Rudorff, Ernst


Rudorff, Ernst

Symphony No.3 in B minor Op. 50

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Ernst Rudorff

Symphony No.3 in B minor op.50 (1910)

(b. Berlin 18 January 1840 – d. Berlin 31 December 1916)

I. Allegro con brio – Vivacissimo p.3
II. Adagio in modo di marcia funebre p.42
III. Un poco Allegretto (quasi Andantino) – Allegro molto – Tempo I tranquillo p.61
IV. Allegro giocoso – Prestissimo p.78

When the Simrock publishing company brought out Ernst Rudorff’s Third Symphony in 1910, the 70-year old composer was a famous man. Tübingen University had awarded him an honorary doctorate – though not on account of his musical achievements but to honour the founder of the Heimatschutzbewegung [Homeland Preservation Movement, which included historical, cultural and natural aspects of the environment], whose critical writings on culture had touched a contemporary nerve and were widely accepted. In the same year Rudorff ceased his activity as professor of keyboard studies at the Royal College in Berlin, to which he had belonged since its foundation by Joseph Joachim in 1869. His retirement had an added symbolic significance; according to Dietmar Schenk, it was also the departure of Joachim’s second-in-command and most loyal and trusted colleague. For decades Rudorff had exercised a decisive influence on the fortunes of the most important Prussian conservatoire. This pupil of Waldemar Bargiel, Carl Reinecke and Clara Schumann had had just as much influence on the alignment of instrumental training towards a spiritually inclined, unshowy ideal of interpretation as on the development of the institution as a repository of traditional values. At a time of fierce debate about advances in music, the ending of his pedagogical career looked like the retreat of a conservative academic who could no longer keep up with modern times. The musician gradually disappeared from public consciousness whilst the environmental campaigner was celebrated. The course of Ernst Rudorff’s posthumous reputation was set.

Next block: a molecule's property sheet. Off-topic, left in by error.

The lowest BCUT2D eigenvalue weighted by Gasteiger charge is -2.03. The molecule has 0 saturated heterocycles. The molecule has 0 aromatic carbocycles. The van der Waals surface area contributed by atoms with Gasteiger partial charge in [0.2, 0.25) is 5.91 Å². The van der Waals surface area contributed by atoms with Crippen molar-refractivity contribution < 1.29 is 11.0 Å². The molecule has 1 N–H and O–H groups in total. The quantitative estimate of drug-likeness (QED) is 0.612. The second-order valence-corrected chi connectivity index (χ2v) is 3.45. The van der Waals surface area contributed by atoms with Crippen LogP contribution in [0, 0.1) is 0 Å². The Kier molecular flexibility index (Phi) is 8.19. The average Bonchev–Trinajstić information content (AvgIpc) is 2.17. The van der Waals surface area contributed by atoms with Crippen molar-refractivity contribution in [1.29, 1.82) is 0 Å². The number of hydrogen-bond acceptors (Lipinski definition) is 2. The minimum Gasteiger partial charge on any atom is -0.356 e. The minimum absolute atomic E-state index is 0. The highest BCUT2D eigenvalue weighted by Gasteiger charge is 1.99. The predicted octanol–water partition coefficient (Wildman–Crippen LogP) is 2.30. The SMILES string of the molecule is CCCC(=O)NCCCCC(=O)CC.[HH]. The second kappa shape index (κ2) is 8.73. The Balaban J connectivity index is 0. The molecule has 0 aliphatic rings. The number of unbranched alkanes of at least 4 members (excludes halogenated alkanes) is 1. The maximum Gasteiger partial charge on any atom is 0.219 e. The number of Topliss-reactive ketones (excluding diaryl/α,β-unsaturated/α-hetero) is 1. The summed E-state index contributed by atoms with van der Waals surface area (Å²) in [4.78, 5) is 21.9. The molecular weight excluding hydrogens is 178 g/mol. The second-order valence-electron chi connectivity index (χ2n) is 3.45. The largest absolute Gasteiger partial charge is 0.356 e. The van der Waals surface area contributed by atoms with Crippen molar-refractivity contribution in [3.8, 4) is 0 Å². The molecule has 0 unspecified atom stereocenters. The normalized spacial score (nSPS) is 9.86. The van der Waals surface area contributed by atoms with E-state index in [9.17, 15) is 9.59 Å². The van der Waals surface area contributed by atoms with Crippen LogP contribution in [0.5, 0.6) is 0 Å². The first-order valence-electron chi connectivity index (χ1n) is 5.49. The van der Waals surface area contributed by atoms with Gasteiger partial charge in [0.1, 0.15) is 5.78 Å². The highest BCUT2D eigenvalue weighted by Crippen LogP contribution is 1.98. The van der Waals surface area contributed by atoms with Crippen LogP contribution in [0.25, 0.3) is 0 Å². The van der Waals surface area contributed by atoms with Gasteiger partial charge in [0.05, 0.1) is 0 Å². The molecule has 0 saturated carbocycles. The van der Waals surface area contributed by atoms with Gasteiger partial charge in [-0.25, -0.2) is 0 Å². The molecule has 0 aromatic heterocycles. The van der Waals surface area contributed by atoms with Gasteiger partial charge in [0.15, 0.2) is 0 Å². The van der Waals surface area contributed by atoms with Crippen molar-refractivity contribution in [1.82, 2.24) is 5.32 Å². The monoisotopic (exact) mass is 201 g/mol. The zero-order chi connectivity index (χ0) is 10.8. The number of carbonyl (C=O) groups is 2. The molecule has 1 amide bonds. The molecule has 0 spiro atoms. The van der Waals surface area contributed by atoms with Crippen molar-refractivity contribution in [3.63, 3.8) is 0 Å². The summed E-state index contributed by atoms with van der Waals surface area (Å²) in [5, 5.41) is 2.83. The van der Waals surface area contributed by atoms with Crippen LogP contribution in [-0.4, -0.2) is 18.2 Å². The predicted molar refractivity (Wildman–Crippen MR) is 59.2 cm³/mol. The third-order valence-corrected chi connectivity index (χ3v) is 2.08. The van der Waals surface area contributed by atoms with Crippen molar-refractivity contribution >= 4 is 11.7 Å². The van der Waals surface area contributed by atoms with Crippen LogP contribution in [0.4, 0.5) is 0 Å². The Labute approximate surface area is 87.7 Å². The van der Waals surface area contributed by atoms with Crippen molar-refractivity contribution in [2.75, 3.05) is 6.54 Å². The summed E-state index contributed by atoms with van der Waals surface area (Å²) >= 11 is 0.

The early 21st century renewal of interest in Rudorff’s musical works – in addition to significant impulses from circles concerned with environmental protection – revealed a remarkably original composer who can be characterised neither as striving for radical novelty nor as a slavish imitator. Rudorff is conservative to the extent that he holds fast to the classical canon of forms and genres, and there are no harmonies to be found in his works that could not also be imagined in the work of Robert Schumann, certainly his most important aesthetic guiding star. Rudorff had taken a clear position in the musical ‘War of the Romantics’ of the 19th century. Nevertheless he was by no means uncontroversial among those who apparently shared his views. Thus Eduard Hanslick, in his critique of Ouvertüre zu Tiecks Märchen „Der blonde Eckbert“ op.8, had levelled the accusation that ‘syncope, suspension and dissonance’ were his ‘musical trinity’ (Concerte, Componisten und Virtuosen, Berlin 1886, p.8). What disturbed Hanslick was not the basic principle, it was Rudorff’s cultivation of extremes within the traditional parameters. …



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210 x 297 mm